Roman-era mosaics home at last in Turkey's Zeugma

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Article Summary
Turkey has welcomed back 12 fragments of mosaics illegally excavated and exported decades ago to the United States and they are now on exhibit at the Zeugma Mosaic Museum in Gaziantep.

“Every work of art is beautiful and meaningful in the place where it belongs.” In a statement that is also a political manifesto, Turkey’s Minister of Culture and Tourism Mehmet Nuri Ersoy welcomed back 12 fragments of precious Roman-era mosaics on Dec. 8. at the Zeugma Mosaic Museum in the southeastern city of Gaziantep. They were illegally excavated in the Hellenistic city of Zeugma in Southeastern Turkey and smuggled to the United States in the 1960s. “We will chase and bring back home all the cultural wealth that have been pillaged from this geography,” the minister said.

The fragments, about 50 by 50 centimeters (20 by 20 inches) each, depict theatrical masks, river birds and minor deities. They were identified by experts only a few years ago and recovered by Turkish authorities through an agreement with Ohio's Bowling Green State University, which had acquired them in good faith.

In the last 15 years, Ankara has tried every possible means to reclaim its cultural heritage improperly taken abroad, from international tribunals to strong-arm tactics such as revoking excavation permits to archaeological missions. On many occasions, it worked.

Since 2002, Turkey has recovered more than 4,000 artifacts, including a Hittite sphinx from the Pergamon Museum in Berlin, the upper half of a “Weary Heracles” statue from the Boston Museum of Fine Arts and golden jewelry from the Penn Museum now proudly shown at the new Troy museum.

The Zeugma Museum, which opened in 2011, is a converted factory leftover from the state-owned alcohol and tobacco company. It claims to be the largest in the world exclusively devoted to mosaics. It exhibits in a spectacular display more than 5,000 square meters of floor decorations, dating from the second, third, fifth and sixth centuries CE. Some of them have been placed in their original settings complete with frescoed walls and meticulously reconstructed ornamental swimming pools.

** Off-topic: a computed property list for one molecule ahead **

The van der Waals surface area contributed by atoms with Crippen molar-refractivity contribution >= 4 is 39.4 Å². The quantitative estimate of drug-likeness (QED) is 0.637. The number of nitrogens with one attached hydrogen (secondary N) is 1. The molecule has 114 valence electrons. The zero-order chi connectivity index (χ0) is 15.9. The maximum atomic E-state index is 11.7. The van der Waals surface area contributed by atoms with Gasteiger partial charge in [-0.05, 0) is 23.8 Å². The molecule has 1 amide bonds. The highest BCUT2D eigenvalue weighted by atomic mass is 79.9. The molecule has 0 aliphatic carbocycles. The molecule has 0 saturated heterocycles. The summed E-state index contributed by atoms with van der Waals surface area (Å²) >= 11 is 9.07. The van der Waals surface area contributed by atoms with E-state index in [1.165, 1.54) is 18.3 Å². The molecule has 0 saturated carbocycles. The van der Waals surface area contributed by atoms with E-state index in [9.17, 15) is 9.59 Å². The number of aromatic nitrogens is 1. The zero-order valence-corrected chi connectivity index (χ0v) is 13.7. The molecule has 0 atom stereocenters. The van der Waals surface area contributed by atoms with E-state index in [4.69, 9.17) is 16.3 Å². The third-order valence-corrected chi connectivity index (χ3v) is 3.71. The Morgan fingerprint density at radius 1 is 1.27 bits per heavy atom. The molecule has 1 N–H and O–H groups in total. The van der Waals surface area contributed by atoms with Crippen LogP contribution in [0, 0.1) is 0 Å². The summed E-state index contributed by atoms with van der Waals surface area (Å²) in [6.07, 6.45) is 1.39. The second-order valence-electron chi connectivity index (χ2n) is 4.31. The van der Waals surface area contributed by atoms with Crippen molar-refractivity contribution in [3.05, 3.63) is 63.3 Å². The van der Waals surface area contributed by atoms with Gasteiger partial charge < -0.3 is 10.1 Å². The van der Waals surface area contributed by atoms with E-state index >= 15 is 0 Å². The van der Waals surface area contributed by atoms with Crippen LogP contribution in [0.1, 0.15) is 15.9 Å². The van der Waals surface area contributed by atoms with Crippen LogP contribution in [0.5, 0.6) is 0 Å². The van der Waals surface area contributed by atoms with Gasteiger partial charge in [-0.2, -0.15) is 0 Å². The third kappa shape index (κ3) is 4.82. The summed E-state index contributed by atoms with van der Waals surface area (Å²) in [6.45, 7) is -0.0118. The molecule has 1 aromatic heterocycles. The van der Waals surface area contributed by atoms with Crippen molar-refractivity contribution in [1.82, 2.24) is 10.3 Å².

The mosaics were discovered in the luxury villas of Zeugma on the Euphrates River in the mid-20th century as well as in other archeological sites and Christian churches in the surrounding area. Some are colorful descriptions of scenes from Greek mythology, such as Eros and Psyche and the abduction of Europa. Others are geometric patterns. Today, most of it is housed in the twin buildings of the museum, which also features storage and restoration laboratories.

The Zeugma Museum is very popular with tourists, both Turkish and foreign, attracting an average 200,000 people every year. In the first 11 month of 2018 the total has already jumped to a record of 251,000. Zeugma and its mosaics became famous worldwide when they were excavated in the '90s, saved before part of the ancient city was submerged by the waters of a giant reservoir. Archeologists are still at work in the higher areas.

Gods and other characters from the Greco-Roman cultural tradition such as Poseidon and sea nymphs, Oceanos and Tethys and Achilles and Ulysses capture visitors' imaginations with their realistic portraits, vivid colors and refined craftsmanship.